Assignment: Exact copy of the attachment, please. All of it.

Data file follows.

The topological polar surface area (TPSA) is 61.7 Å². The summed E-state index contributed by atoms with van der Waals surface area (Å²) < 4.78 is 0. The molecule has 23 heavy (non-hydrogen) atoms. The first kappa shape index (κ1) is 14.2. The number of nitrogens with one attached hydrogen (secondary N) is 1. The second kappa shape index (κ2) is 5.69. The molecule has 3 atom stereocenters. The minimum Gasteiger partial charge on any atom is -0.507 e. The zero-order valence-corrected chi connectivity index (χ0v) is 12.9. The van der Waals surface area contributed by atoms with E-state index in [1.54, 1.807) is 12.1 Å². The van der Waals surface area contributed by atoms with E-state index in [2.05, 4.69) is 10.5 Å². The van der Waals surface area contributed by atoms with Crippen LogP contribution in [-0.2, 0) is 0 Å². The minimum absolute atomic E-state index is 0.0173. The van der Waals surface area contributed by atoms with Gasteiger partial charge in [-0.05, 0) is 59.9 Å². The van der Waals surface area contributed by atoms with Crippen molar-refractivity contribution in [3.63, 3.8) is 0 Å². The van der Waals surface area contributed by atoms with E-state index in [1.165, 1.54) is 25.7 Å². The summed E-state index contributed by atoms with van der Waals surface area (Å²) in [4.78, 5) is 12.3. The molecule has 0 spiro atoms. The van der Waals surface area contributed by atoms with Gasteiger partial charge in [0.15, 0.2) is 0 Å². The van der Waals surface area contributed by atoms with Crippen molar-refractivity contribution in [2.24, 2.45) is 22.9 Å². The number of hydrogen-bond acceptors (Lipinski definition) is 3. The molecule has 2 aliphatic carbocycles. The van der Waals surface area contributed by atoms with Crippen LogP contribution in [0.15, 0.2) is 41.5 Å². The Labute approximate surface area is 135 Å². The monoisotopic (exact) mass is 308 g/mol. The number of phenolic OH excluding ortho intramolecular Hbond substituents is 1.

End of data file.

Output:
The topological polar surface area (TPSA) is 61.7 Å². The summed E-state index contributed by atoms with van der Waals surface area (Å²) < 4.78 is 0. The molecule has 23 heavy (non-hydrogen) atoms. The first kappa shape index (κ1) is 14.2. The number of nitrogens with one attached hydrogen (secondary N) is 1. The second kappa shape index (κ2) is 5.69. The molecule has 3 atom stereocenters. The minimum Gasteiger partial charge on any atom is -0.507 e. The zero-order valence-corrected chi connectivity index (χ0v) is 12.9. The van der Waals surface area contributed by atoms with E-state index in [1.54, 1.807) is 12.1 Å². The van der Waals surface area contributed by atoms with E-state index in [2.05, 4.69) is 10.5 Å². The van der Waals surface area contributed by atoms with Crippen LogP contribution in [-0.2, 0) is 0 Å². The minimum absolute atomic E-state index is 0.0173. The van der Waals surface area contributed by atoms with Gasteiger partial charge in [-0.05, 0) is 59.9 Å². The van der Waals surface area contributed by atoms with Crippen molar-refractivity contribution in [3.63, 3.8) is 0 Å². The van der Waals surface area contributed by atoms with E-state index in [1.165, 1.54) is 25.7 Å². The summed E-state index contributed by atoms with van der Waals surface area (Å²) in [4.78, 5) is 12.3. The molecule has 0 spiro atoms. The van der Waals surface area contributed by atoms with Gasteiger partial charge in [0.15, 0.2) is 0 Å². The van der Waals surface area contributed by atoms with Crippen molar-refractivity contribution in [2.24, 2.45) is 22.9 Å². The number of hydrogen-bond acceptors (Lipinski definition) is 3. The molecule has 2 aliphatic carbocycles. The van der Waals surface area contributed by atoms with Crippen LogP contribution in [0.15, 0.2) is 41.5 Å². The Labute approximate surface area is 135 Å². The monoisotopic (exact) mass is 308 g/mol. The number of phenolic OH excluding ortho intramolecular Hbond substituents is 1.